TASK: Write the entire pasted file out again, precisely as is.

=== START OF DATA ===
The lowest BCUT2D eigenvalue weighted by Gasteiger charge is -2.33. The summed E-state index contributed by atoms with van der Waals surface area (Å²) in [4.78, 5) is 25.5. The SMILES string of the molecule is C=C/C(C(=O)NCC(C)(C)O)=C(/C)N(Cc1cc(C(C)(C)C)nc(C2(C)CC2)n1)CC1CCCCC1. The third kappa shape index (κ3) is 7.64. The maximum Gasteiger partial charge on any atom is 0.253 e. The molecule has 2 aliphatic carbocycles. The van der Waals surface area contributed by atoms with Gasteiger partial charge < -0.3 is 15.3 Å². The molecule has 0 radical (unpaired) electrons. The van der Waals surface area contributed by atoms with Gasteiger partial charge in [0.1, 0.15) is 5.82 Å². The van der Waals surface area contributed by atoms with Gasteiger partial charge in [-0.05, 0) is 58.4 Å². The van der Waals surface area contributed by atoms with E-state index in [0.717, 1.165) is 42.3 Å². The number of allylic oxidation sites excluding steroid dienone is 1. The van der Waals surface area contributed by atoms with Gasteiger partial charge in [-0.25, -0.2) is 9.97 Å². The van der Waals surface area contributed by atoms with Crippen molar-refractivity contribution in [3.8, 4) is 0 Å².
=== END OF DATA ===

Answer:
The lowest BCUT2D eigenvalue weighted by Gasteiger charge is -2.33. The summed E-state index contributed by atoms with van der Waals surface area (Å²) in [4.78, 5) is 25.5. The SMILES string of the molecule is C=C/C(C(=O)NCC(C)(C)O)=C(/C)N(Cc1cc(C(C)(C)C)nc(C2(C)CC2)n1)CC1CCCCC1. The third kappa shape index (κ3) is 7.64. The maximum Gasteiger partial charge on any atom is 0.253 e. The molecule has 2 aliphatic carbocycles. The van der Waals surface area contributed by atoms with Gasteiger partial charge < -0.3 is 15.3 Å². The molecule has 0 radical (unpaired) electrons. The van der Waals surface area contributed by atoms with Gasteiger partial charge in [0.1, 0.15) is 5.82 Å². The van der Waals surface area contributed by atoms with Gasteiger partial charge in [-0.05, 0) is 58.4 Å². The van der Waals surface area contributed by atoms with E-state index in [0.717, 1.165) is 42.3 Å². The number of allylic oxidation sites excluding steroid dienone is 1. The van der Waals surface area contributed by atoms with Gasteiger partial charge in [-0.25, -0.2) is 9.97 Å². The van der Waals surface area contributed by atoms with Crippen molar-refractivity contribution in [3.8, 4) is 0 Å².